In their majority statement in support of the withdrawal, Chair Khan, Commissioner Chopra, and Commissioner Slaughter cited increased consolidation across the U.S. economy and a corresponding lessening of competition as prompting the withdrawal. In this same statement, the majority argued that the key flaws of the Guidelines are its discussion of the purported procompetitive benefits (i.e., efficiencies) of vertical mergers and the treatment of the elimination of double marginalization (EDM). (“Double marginalization” can arise when both the upstream and downstream markets exhibit some degree of economic market power and thus firms at each level mark up their prices above marginal cost, with consumers ultimately paying a final price that incorporates both mark-ups.) Specifically the majority viewed the Guidelines as improperly contravening the Clayton Act with their emphasis on efficiencies as a potential defense to an otherwise unlawful merger, when efficiencies are referenced nowhere in the statute. The majority also viewed this approach as ignoring market realities because many “efficiencies” make merged firms more profitable, without an effect on competition, or the predicted efficiencies never materialize.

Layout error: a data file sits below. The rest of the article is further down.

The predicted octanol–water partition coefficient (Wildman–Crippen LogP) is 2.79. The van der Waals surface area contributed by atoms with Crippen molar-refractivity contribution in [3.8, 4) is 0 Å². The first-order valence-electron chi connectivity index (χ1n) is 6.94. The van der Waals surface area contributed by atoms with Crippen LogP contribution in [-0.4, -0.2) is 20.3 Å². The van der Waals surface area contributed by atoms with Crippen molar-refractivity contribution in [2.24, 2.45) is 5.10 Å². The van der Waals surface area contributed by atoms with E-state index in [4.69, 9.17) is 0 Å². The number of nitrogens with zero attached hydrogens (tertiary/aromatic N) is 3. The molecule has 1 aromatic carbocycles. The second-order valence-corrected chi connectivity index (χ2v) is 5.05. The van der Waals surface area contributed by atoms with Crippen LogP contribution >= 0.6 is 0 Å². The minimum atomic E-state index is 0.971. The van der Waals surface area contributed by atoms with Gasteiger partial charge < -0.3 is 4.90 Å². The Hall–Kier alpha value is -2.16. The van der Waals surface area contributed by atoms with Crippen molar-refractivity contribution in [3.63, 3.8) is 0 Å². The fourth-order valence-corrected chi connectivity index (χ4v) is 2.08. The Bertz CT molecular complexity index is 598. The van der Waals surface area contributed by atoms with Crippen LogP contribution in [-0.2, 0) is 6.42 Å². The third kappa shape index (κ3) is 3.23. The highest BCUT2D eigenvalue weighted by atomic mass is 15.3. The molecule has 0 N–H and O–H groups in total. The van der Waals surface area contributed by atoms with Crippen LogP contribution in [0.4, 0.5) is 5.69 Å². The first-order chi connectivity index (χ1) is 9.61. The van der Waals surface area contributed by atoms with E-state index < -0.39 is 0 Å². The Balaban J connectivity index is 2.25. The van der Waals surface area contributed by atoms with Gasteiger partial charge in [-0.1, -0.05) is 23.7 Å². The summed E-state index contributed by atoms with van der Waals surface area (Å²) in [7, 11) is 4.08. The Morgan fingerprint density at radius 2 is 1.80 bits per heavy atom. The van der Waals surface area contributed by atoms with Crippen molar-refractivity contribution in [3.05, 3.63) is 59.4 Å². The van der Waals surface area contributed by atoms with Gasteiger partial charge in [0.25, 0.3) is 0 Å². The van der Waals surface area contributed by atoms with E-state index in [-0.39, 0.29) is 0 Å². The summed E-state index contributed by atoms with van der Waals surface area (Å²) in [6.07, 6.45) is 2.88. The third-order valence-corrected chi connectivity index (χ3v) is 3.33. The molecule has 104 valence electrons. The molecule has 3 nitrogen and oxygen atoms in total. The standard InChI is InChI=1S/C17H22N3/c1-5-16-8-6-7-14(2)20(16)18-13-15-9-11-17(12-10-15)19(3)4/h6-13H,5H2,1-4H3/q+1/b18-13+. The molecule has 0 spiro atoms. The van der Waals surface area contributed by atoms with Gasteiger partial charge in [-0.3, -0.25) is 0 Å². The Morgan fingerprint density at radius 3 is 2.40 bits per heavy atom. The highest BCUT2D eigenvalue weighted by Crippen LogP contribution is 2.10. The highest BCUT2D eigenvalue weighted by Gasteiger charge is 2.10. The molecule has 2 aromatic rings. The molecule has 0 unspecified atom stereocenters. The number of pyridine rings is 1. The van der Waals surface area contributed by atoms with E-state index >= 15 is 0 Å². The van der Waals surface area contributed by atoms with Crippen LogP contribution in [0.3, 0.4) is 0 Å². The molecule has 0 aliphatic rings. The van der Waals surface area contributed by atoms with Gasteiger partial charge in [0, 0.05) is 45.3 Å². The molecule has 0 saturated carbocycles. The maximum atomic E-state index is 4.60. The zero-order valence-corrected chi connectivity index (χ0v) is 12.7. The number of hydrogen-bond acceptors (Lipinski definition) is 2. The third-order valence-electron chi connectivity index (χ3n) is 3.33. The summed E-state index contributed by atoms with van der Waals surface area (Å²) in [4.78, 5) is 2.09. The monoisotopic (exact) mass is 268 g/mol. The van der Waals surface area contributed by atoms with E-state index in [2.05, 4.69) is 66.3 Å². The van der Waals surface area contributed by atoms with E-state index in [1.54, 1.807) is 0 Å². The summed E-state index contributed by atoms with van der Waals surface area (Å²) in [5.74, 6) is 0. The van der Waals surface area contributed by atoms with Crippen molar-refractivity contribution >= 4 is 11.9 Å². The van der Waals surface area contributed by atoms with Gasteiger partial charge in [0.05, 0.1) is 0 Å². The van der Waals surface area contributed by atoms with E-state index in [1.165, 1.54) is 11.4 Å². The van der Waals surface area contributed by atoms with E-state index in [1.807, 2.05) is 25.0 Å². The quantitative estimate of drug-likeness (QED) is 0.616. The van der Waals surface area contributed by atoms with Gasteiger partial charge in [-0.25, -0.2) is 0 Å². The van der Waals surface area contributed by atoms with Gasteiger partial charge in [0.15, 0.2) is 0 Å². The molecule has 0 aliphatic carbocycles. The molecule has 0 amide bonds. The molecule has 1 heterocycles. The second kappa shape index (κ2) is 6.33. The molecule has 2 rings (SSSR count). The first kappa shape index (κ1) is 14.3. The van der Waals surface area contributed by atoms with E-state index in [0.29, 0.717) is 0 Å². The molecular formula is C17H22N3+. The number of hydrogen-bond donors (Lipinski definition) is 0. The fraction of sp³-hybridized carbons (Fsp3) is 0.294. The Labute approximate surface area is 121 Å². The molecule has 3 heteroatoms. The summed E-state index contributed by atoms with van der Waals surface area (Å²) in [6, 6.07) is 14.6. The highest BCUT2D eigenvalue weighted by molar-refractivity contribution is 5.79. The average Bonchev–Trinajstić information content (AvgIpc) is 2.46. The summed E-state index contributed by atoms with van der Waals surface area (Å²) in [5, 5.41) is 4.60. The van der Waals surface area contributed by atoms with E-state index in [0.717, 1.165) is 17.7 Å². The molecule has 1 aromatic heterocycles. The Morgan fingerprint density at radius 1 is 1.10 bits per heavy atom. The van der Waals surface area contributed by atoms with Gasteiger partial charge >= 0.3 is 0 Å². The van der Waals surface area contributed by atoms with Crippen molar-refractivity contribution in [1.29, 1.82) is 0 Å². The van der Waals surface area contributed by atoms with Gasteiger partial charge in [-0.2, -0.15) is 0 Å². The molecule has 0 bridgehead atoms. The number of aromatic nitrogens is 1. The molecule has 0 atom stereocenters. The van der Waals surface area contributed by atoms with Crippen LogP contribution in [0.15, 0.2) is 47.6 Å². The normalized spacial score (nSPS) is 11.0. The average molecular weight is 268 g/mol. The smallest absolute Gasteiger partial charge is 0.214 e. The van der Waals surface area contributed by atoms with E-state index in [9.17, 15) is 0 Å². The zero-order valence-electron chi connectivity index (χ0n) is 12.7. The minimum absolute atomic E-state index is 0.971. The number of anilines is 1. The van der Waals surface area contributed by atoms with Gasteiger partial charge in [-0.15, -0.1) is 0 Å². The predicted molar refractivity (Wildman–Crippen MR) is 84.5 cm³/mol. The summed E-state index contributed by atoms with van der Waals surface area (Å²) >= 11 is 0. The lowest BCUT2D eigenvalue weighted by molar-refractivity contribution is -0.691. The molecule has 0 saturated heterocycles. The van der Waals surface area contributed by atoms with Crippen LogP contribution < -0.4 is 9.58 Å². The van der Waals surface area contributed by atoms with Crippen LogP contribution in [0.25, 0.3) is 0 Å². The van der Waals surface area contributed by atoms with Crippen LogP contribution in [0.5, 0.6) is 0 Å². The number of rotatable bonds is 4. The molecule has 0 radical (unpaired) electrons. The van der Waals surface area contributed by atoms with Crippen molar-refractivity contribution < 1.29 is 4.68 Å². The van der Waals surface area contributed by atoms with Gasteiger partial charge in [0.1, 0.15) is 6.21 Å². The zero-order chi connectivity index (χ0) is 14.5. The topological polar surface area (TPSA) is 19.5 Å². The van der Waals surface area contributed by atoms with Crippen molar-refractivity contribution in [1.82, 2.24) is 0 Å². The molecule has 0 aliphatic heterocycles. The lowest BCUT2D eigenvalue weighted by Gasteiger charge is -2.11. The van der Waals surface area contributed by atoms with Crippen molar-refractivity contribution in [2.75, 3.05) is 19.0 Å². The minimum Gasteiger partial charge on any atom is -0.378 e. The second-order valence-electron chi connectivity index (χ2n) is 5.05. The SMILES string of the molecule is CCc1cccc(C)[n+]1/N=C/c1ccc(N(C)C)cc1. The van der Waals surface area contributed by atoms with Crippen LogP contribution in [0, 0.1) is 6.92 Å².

With respect to EDM, the majority disagreed with the Guidelines’ identification of EDM as beneficial to consumers and the principal reason to treat vertical mergers differently than horizontal mergers. According to the majority, this approach is flawed because EDM is limited to specific factual scenarios.
Commissioners Phillips and Wilson voted against withdrawing approval of the Guidelines, saying that their absence leaves businesses in the lurch with no current legal framework to follow. These Commissioners also expressed concern that the majority’s decision will chill procompetitive deals and hurts consumers. In addition, the dissent asserted that the FTC’s withdrawal of the guidance only amplifies the divide between the FTC and the DOJ, since the DOJ has not (as of this writing) withdrawn its approval of the Guidelines.